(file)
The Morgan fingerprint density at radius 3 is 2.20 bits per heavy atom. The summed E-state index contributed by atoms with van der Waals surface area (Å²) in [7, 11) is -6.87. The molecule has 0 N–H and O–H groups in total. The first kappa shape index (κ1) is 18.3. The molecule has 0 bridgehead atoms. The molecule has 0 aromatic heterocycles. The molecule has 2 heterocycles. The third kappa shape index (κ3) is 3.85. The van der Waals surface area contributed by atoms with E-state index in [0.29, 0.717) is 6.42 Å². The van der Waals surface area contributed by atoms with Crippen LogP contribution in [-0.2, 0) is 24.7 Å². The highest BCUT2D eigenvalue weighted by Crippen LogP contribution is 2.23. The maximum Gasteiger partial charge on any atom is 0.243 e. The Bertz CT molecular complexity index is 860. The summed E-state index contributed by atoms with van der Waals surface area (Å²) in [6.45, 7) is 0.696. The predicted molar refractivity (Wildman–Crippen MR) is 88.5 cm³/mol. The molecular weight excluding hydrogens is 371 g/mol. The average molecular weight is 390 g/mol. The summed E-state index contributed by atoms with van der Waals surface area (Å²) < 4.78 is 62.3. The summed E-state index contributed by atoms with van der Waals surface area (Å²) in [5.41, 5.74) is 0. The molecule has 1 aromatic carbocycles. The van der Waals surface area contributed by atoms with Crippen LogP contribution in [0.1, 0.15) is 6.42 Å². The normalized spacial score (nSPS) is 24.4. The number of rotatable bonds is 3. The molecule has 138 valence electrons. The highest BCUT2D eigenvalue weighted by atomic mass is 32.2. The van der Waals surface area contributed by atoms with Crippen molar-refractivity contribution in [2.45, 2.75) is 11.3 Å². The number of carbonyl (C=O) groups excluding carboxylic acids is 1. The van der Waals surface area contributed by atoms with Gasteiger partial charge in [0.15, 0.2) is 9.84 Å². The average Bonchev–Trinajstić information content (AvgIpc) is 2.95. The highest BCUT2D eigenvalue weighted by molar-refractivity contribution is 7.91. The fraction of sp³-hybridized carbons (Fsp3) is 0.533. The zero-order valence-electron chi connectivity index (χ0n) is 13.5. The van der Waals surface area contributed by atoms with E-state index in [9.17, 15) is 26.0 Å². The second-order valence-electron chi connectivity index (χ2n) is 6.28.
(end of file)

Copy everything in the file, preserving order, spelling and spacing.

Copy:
The Morgan fingerprint density at radius 3 is 2.20 bits per heavy atom. The summed E-state index contributed by atoms with van der Waals surface area (Å²) in [7, 11) is -6.87. The molecule has 0 N–H and O–H groups in total. The first kappa shape index (κ1) is 18.3. The molecule has 0 bridgehead atoms. The molecule has 0 aromatic heterocycles. The molecule has 2 heterocycles. The third kappa shape index (κ3) is 3.85. The van der Waals surface area contributed by atoms with E-state index in [0.29, 0.717) is 6.42 Å². The van der Waals surface area contributed by atoms with Crippen LogP contribution in [-0.2, 0) is 24.7 Å². The highest BCUT2D eigenvalue weighted by Crippen LogP contribution is 2.23. The maximum Gasteiger partial charge on any atom is 0.243 e. The Bertz CT molecular complexity index is 860. The summed E-state index contributed by atoms with van der Waals surface area (Å²) in [6.45, 7) is 0.696. The predicted molar refractivity (Wildman–Crippen MR) is 88.5 cm³/mol. The molecular weight excluding hydrogens is 371 g/mol. The average molecular weight is 390 g/mol. The summed E-state index contributed by atoms with van der Waals surface area (Å²) < 4.78 is 62.3. The summed E-state index contributed by atoms with van der Waals surface area (Å²) in [5.41, 5.74) is 0. The molecule has 1 aromatic carbocycles. The van der Waals surface area contributed by atoms with Crippen LogP contribution in [0.1, 0.15) is 6.42 Å². The normalized spacial score (nSPS) is 24.4. The number of rotatable bonds is 3. The molecule has 138 valence electrons. The highest BCUT2D eigenvalue weighted by atomic mass is 32.2. The van der Waals surface area contributed by atoms with Crippen molar-refractivity contribution in [2.45, 2.75) is 11.3 Å². The number of carbonyl (C=O) groups excluding carboxylic acids is 1. The van der Waals surface area contributed by atoms with Gasteiger partial charge in [0.15, 0.2) is 9.84 Å². The average Bonchev–Trinajstić information content (AvgIpc) is 2.95. The highest BCUT2D eigenvalue weighted by molar-refractivity contribution is 7.91. The fraction of sp³-hybridized carbons (Fsp3) is 0.533. The zero-order valence-electron chi connectivity index (χ0n) is 13.5. The van der Waals surface area contributed by atoms with E-state index in [9.17, 15) is 26.0 Å². The second-order valence-electron chi connectivity index (χ2n) is 6.28.